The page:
Gaming, Gaming and Technology

Review: Guild Wars 2

Guild Wars 2 is the latest offering from Arenanet and while it isn’t the holy grail of MMO game design it certainly makes large steps in the right direction.

From the moment you first enter the world of Tyria, it’s immediately apparent that the crew at Arenanet at have an excellent eye for detail.

In most MMOs you will have to wait until your character is at least mid-way to the level cap before you begin experiencing more impressive, larger scale content, but here you’ll see these cinematic encounters right from the tutorial.

The game world looks and feels fantastic, whether you’re taking in the landscape or laughing at a particularly funny exchange between non-player characters, the attention to detail is breathtaking.

The game doesn’t just impress aesthetically however, it makes bold changes and deviations from the MMO genre template.

Traditional questing has been replaced with dynamic events – encounters that players will discover naturally as they explore. It makes the world feel much more alive.

The combat system is fast paced and enjoyable, allowing for a high degree of customisation without overwhelming new players. This is especially noticeable in the two separate player vs player modes, both of which are immensely enjoyable.

Perhaps most important however is the game’s sense of community. Players are encouraged to work together rather than made to compete, as they are in many other MMOs. Loot will be awarded to anybody involved in a fight and not just the player who dealt the most damage.

Similarly, tasks are not exclusive – one player chopping down a tree will not prevent another player from doing so and you are rewarded for reviving others who have run into trouble.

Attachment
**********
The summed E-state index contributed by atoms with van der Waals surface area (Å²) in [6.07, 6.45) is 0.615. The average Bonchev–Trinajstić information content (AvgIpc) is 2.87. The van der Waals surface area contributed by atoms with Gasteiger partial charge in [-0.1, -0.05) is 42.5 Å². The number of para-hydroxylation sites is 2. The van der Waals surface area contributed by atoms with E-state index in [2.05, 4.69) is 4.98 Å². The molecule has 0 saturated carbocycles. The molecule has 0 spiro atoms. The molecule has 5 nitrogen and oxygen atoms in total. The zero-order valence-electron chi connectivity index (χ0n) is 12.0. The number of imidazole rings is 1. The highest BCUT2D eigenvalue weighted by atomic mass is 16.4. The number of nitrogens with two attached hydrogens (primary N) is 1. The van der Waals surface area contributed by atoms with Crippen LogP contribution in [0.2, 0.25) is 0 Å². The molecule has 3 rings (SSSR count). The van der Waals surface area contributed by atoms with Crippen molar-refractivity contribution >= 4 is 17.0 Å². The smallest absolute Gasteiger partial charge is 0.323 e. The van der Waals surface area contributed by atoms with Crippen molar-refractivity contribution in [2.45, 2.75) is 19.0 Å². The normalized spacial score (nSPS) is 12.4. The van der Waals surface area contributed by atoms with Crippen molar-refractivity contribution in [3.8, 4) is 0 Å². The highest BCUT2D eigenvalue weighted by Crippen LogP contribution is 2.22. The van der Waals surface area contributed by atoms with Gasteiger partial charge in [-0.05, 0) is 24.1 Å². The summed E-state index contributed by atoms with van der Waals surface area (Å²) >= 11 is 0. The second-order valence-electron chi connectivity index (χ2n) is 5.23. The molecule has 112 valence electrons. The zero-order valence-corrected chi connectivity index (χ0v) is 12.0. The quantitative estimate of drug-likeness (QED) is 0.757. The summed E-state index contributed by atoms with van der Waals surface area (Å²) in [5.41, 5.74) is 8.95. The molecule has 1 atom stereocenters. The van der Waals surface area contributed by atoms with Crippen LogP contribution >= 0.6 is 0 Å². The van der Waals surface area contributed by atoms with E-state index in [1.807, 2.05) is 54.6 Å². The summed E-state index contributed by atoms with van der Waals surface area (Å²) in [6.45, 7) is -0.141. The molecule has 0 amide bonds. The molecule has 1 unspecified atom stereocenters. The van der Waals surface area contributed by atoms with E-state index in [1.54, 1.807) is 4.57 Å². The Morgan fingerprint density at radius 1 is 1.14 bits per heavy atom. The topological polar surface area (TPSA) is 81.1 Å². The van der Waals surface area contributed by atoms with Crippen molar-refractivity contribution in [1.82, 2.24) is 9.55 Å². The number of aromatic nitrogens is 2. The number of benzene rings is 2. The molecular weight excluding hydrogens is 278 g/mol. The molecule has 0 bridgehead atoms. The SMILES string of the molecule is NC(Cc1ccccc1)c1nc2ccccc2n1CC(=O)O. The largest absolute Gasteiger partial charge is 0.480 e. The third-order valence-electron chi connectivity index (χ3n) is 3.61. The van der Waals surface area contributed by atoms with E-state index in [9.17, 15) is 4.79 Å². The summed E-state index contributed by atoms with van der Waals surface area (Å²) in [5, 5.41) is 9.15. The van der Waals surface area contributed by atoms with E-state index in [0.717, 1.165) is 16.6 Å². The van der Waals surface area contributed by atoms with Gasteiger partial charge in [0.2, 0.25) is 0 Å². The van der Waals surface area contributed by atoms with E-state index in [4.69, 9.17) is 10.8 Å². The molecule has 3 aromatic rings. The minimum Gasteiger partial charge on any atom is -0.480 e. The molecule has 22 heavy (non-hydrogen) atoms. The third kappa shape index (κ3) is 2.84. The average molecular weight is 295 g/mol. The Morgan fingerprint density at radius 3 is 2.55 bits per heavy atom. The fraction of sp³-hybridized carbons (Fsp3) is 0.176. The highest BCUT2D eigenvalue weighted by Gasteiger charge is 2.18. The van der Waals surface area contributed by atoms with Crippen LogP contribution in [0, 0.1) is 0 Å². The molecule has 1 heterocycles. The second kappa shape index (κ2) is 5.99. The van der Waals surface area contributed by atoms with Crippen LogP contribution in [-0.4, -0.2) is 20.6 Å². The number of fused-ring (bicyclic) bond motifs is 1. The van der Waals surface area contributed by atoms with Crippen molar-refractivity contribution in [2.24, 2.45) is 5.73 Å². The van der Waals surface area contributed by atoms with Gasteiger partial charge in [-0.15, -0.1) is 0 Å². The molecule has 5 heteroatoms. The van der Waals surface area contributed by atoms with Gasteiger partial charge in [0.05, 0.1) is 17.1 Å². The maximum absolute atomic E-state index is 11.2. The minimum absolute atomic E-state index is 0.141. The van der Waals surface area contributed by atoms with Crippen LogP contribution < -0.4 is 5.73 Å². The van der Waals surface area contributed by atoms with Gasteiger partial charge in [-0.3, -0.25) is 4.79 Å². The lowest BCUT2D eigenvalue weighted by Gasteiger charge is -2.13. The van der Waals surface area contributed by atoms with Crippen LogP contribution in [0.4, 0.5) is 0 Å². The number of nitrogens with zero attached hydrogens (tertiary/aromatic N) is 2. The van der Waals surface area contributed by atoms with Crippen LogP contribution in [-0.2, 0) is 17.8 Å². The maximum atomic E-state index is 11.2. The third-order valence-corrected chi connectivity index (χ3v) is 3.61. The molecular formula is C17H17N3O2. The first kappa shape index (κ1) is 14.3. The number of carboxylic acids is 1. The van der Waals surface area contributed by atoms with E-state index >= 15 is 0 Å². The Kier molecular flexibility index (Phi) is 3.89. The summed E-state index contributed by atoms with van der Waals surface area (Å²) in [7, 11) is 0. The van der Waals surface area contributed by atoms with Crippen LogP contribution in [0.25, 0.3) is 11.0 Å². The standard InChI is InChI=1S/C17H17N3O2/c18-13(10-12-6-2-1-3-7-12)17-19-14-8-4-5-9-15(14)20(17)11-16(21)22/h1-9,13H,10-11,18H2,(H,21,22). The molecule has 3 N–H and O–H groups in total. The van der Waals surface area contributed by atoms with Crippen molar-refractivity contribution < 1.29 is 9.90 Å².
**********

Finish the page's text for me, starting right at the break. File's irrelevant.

Not to say that the game is without its problems; aspects of the personal story are tedious. On occasion the cinematic experience was spoilt by poor sound design, a shame given Jeremy Soule’s amazing soundtrack. For example in one key stage of the story, a scene is played out in utter silence as if audio files were missing entirely.

There are also currently issues with world vs world queues, which can be hours long at peak times. Once you do get in there’s also no guarantee that your PC will be able to handle the large numbers of characters, which can harshly impact the performance of some systems.

Indeed, while large scale encounters look awesome, they don’t always play as spectacularly. Rarely presenting a challenge, boss encounters often become tedious, with enormous pools of health requiring players to attack for long periods of time without changing their strategy.

This is especially unfortunate as these really are signature encounters for the game and should show it at its best, which they currently do not.

It is important to remember though that MMOs generally tend to take time to mature. In truth the issues are few in number and are hugely outweighed by the sheer quality of the game. Furthermore the problems that it does have will likely be addressed with time as existing content is refined and new content is added. Today Guild Wars 2 is a great game and tomorrow it could be even better.

21/09/2012

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